However, there were some terrible bombardments on the village of Saccone by the famous 'Berta' cannon installed in South of Rovereto and this caused the evacuation of the inhabitants. It is evident in this context the strategic importance of the slopes of Mount Cornale', overlooking the Adige valley, and the Austro-Hungarian fortifications south of Rovereto. The Austrians' first line was at Marco and then to the south the Italian railway reached as far as Ala bringing supplies and ammunition for the soldiers on the Cornale'. A cable car carried supplies as far as to Piazzina where they were accumulated in a long tunnel on the 'Dos dei Lovri', now almost completely destroyed. At night, long columns of mules transported the materials up to the crest of Monte Baldo, to the gun emplacements on Monte Altissimo and also to the fortifications on Monte Monte Cornale', up to the first line below the village of Castione. The generals of the Austro-Hungarian Empire decided to cut this line of supplies by means of air raids on the town of Ala. The planes took off at night from the airport in Valsugana and dropped their bombs on the railway and the depots, passing right in front of the Cornale' ridge. The strategists of the Italian army immediately realised the importance of the threat and had a very special fortress built on Monte Cornale', carved into the rock, which was probably the first attempt at anti-air defence in history. Evidently the Austro-Hungarians were unable to attack, by land, either the railway or the stores of supplies and ammunition depots in Ala, the only resource was air attack. From South Tyrol came what were the first bombers in history to drop their grenades on the railway and the stores in Ala, naturally at night. The Italian soldiers found the remedy and built what was probably the first anti-aircraft defence of the conflict: our Observatory. They dug a tunnel through the crest of the Cornale' and in the middle of the tunnel a sinusoidal staircase descending to a blockhouse consisting of three chambers. In the central chamber was installed a powerful mobile lighthouse on railway rails; from the photos it is possible to estimate the diameter of the lighthouse at 120 cm. The lighthouse was powered by a generator located outside in a sheltered plateau that is still visible. The first side chamber to the south was a shelter for soldiers and is still intact. In the room to the left and still visible on the window overlooking the Adige valley are the anchor holes of a powerful machine gun and was partially destroyed by a cannonade. The strategy was so clear: the Austro-Hungarian planes were framed by the powerful searchlight, powered by the power unit, and the machine gun opened fire. The searchlight was then withdrawn on the track, towards the inside of the tunnel to protect it from enemy fire.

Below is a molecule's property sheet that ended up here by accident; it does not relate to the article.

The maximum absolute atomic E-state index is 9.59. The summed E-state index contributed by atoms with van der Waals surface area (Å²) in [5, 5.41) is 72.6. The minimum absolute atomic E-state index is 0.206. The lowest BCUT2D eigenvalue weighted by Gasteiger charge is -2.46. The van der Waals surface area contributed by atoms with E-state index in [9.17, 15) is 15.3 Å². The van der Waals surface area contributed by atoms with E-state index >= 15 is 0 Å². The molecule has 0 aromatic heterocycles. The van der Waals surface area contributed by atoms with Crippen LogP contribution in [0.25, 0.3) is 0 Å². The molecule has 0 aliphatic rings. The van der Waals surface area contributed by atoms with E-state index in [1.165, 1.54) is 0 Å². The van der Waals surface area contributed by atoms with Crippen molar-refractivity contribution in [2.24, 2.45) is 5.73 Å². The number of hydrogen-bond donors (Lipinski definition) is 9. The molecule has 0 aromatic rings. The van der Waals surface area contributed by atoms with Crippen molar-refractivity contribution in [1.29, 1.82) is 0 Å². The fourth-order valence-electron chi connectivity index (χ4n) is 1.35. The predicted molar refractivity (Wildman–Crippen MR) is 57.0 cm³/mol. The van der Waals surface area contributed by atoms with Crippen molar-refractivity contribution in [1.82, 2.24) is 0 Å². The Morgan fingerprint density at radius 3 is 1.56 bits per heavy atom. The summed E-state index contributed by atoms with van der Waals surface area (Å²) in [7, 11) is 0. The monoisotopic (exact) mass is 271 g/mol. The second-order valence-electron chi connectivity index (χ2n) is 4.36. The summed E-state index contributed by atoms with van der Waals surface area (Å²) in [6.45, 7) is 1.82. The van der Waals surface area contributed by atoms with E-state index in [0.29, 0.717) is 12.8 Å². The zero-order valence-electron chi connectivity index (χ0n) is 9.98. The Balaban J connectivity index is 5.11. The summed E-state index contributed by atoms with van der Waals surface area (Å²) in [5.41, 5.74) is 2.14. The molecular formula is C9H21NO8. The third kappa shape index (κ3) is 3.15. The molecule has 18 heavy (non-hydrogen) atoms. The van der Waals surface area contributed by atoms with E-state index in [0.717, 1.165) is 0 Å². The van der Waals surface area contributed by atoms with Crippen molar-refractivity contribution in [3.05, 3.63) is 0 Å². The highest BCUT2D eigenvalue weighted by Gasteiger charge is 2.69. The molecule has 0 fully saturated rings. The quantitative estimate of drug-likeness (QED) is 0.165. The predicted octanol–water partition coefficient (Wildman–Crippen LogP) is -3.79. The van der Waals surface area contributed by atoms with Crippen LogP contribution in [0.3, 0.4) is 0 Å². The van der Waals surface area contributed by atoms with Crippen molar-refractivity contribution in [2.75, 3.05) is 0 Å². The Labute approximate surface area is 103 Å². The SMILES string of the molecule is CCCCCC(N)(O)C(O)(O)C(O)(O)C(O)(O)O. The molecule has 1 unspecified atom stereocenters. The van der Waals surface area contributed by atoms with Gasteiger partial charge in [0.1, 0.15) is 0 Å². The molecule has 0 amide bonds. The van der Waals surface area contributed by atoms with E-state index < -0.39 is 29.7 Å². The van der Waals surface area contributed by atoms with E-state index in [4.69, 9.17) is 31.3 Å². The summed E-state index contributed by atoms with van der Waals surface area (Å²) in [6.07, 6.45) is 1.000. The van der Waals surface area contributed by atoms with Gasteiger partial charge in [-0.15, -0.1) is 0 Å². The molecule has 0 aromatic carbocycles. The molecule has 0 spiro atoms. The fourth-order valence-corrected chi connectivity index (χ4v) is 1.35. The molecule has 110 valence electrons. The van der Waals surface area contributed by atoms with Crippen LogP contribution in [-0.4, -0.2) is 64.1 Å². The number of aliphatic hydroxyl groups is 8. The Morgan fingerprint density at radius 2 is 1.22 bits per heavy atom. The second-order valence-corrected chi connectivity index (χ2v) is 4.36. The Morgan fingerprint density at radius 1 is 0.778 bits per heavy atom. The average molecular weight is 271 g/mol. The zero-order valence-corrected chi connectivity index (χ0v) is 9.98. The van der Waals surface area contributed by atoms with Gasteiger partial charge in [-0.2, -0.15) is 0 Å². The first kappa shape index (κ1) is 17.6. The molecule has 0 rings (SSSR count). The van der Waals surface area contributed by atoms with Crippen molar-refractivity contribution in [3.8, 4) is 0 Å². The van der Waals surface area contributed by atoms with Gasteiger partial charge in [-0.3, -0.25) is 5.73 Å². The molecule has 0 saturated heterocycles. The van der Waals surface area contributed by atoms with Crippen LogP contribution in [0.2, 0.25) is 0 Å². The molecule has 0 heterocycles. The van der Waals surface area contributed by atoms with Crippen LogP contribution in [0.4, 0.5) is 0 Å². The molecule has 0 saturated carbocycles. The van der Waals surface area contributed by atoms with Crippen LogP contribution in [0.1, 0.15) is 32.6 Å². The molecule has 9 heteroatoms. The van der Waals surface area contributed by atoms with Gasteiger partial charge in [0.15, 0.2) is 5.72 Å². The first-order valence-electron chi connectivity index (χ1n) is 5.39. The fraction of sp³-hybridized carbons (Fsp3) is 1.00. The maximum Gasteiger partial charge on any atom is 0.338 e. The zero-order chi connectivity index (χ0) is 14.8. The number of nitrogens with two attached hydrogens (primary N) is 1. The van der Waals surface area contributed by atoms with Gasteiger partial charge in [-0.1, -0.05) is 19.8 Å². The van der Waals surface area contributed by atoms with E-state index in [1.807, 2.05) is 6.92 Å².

Extreme caution is recommended when visiting the fortress and climbing the dark inner staircase due to the danger posed by some unstable stones. The entire route runs through privately-owned woods, so we recommend the utmost respect and not to leave traces of your passage.

The story of the Madonna of the Crona

It was in the spring of 1943, Arnaldo and Mario, two ten-year-old children had gone to the Cornale' ridges to collect a particular grass that the cattle liked. The grass usually grows on rocks, in places exposed to the sun and danger. In the heat of the Arnaldo stumbled and Mario saw him fall from the rocks; the boy ran to the village to raise the alarm and from Saccone some villagers set out to recover what was believed to be a dead child. The recovery proved to be rather difficult because Arnaldo had stopped on the plants under an overhang about 30 metres high; he was taken to hospital with some fractures and injuries but survived and later opened a business in Milan. The episode was momentarily forgotten, but not by Arnaldo, who returned to his home town in the summer and had the intention of bringing a statue of the Madonna to the site of his fall. The undertaking had the backing of the ecclesiastical authorities and the help of all the inhabitants, including the including the Alpine soldiers of the Saccone section.
A capital was built in the middle of the rocks, and in 1981 a mass was celebrated on the plateau above in the forest called 'Busa della Crona'. and to the Madonna was given the same name. It was soon realised that not all the people present were able to reach the chapel suspended on the rocks and so the new venture was born to build a concrete staircase. A good mason named Aldo, assisted by his son Lionello, built the 81 steps that still allow access to the capital today. The place became a place of pilgrimage until a rich lady with the material help from some pious women of the village and also the offerings in money and works of many families, had the idea of building the small church.

The small church of Madonna del Cornale'

WARNING - The group of volunteer citizens called 'I mati dela Sorna' has worked hard to make the trek as safe as possible. Keep in mind that Monte Baldo is still a mountain and, as with all excursions in an alpine environment, it is not absolute safety cannot be guaranteed.

All our treks on Monte Baldo and in the Torrent Sorna riverbed in printable pdf format




SOURCES - From outdooractive.com, you can also download the gpx file of the route.
Web site https://out.ac/ICcMcc
Alltrails.com maps - Delio Zenatti's gps tracks on outdooractive.com